Brittany Maynard Response Revisited – 10/28/14

(Our initial article about the Brittany Maynard story gave credit to Deacon Alan Rastrelli as principle author, when it was actually Jenny Kraska from the Colorado Catholic Coalition who drew up a kind of “crystallization” of Deacon Alan’s perspective on Physician Assisted Suicide.  Below are Deacon Alan’s additional “expanded” reflections on the issue…)

Brittany Maynard Response 

The Brittany Maynard situation is truly tragic in its essence—the loss of a young woman to a devastating disease. But it has become even more tragic because she has been convinced that she will face a “terrible, terrible way to die” unless she resorts to end her life now by a misuse of medicine. Her story has ‘gone viral’ in social media and the main stream press, glorifying her intention to kill herself on November 1st.

Her story has sparked a national conversation about physician assisted suicide (PAS), euthanasia, and end-of-life care when dealing with a terminal illness. These are all important topics that each of us should discuss and contemplate, and Brittany’s story has given families and workers in the healthcare profession the opportunity to tell the stories of the thousands of people who courageously choose not to end their lives via PAS, but instead receive truly compassionate care and comfort through the natural end of this life and their birth into the next life.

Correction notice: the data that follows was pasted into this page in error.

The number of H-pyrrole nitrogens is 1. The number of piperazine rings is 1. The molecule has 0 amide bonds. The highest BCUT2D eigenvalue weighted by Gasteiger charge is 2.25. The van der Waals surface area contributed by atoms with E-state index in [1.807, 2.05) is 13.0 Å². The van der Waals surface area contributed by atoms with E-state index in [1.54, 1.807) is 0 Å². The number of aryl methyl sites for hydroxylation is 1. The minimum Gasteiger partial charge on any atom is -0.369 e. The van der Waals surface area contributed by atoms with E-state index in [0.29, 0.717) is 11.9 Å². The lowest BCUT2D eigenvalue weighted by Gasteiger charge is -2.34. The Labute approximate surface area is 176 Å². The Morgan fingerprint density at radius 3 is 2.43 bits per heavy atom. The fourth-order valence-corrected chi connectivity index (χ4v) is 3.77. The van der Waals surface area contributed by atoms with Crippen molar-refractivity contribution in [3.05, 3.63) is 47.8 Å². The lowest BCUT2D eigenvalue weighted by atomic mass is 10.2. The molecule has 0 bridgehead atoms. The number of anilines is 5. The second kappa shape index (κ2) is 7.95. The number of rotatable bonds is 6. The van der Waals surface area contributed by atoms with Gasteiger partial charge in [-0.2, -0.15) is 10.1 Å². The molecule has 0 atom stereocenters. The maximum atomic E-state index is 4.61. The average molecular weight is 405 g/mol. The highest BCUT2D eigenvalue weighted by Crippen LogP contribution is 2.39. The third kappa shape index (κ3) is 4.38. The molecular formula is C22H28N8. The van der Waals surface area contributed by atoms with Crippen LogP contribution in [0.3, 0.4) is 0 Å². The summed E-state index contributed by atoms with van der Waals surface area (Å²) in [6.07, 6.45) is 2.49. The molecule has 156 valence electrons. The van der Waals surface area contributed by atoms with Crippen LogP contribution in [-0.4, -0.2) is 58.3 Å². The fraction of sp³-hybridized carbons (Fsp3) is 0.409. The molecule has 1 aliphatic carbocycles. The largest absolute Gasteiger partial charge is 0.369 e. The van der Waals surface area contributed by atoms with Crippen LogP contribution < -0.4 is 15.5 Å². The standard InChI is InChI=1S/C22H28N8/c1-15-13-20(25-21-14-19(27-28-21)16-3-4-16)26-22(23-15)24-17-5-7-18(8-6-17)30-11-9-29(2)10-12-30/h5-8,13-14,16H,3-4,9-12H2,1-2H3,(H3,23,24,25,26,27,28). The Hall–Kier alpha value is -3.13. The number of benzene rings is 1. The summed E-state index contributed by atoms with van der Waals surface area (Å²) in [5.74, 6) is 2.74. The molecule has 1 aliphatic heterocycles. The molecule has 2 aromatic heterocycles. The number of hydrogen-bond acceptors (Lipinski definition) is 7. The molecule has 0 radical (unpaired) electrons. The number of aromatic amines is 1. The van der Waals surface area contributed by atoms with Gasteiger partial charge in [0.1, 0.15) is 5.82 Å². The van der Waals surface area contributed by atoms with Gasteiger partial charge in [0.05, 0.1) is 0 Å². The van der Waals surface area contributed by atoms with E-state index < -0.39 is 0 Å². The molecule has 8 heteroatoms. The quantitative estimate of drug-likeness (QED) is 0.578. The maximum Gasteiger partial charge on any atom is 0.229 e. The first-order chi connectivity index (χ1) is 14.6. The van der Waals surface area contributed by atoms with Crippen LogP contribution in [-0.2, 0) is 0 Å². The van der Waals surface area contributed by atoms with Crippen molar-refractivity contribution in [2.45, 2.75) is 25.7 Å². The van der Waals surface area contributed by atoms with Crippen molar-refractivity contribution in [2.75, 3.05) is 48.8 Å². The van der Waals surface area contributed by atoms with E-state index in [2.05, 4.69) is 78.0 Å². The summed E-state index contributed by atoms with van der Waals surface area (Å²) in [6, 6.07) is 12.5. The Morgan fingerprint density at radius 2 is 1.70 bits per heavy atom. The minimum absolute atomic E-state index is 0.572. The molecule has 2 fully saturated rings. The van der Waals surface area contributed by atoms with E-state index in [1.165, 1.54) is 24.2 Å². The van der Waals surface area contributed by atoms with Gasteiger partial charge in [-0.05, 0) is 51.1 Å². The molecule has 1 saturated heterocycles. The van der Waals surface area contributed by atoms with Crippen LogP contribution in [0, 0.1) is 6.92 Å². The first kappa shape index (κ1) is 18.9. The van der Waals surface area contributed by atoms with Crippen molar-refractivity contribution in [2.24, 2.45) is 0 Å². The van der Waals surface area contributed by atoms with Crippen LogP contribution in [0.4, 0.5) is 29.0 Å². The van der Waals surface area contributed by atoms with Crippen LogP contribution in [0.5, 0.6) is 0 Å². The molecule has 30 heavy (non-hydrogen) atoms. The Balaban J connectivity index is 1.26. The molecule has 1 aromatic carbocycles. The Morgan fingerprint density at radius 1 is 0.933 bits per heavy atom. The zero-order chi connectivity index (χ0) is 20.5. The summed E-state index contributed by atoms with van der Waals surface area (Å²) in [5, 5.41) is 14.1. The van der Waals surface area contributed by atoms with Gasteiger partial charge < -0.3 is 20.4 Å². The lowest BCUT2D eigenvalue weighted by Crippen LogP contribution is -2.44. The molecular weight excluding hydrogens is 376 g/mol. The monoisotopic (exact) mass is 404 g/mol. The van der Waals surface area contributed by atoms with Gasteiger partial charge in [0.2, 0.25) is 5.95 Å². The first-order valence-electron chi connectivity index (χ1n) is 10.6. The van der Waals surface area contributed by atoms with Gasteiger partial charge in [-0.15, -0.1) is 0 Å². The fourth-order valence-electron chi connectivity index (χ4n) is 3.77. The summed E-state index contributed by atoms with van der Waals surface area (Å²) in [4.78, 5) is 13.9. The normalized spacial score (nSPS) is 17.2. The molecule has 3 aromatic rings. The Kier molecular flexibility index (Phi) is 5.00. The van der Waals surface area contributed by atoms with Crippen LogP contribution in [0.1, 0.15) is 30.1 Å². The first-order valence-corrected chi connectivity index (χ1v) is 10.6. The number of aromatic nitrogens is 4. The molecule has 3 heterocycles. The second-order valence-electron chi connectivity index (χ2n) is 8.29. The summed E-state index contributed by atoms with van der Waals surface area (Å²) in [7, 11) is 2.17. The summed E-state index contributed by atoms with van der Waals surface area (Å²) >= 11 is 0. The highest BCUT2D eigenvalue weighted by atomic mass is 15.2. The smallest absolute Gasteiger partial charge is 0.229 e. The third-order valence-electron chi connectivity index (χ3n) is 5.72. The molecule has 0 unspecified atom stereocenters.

Predicting the end of life has become more difficult due to the wonderful advances in medicine that have allowed patients to live longer with many diseases. But physicians should not participate in aborting the remaining days of a patient’s life by enabling their suicide. This act cannot be defined as anything else: Suicide (Latin suicidium, from sui caedere, “to kill oneself”) is the act of intentionally causing one’s own death. (from Wikipedia).

Why else are there desperate efforts by families, friends, and society as a whole to try to prevent suicide? Because we instinctively need to embrace the human condition to try to heal the emotional, physical, and spiritual suffering that confronts every person when facing the mystery of death. Thus the tragedy of Robin William’s suicide is no sadder than Brittany’s, because both do not feel that their life, no matter how difficult, has any meaning left to themselves or their families to allow a natural end.

Doctors and all healthcare providers have a duty to “do no harm”. The oath taken for millennia by physicians (myself included) was taken from the writings of Hippocrates, a Greek physician and philosopher in 400BC: “The regimen I adopt shall be for the benefit of my patients according to my ability and judgment, and not for their hurt or for any wrong. I will give no deadly drug to any, though it be asked of me, nor will I counsel such and especially I will not aid a woman to procure abortion.” The duty as physicians should be to ethically and compassionately treat their terminally ill patients with the medical training and resources they have available to us to ensure that patients have the comfort and dignity they deserve at the end of their lives. Laws are not needed to allow a person to “choose” to end their life by suicide—from the beginning of mankind, human beings have had the freedom to make right or wrong choices. But it is wrong to deceitfully ‘legitimize’ by legislation the taking of one’s own life or that of another. It denies loved ones and healthcare providers the opportunity to provide the caring we all are drawn to give to the dying- ‘the cloth on the forehead’ of being present as family and friends to ease suffering.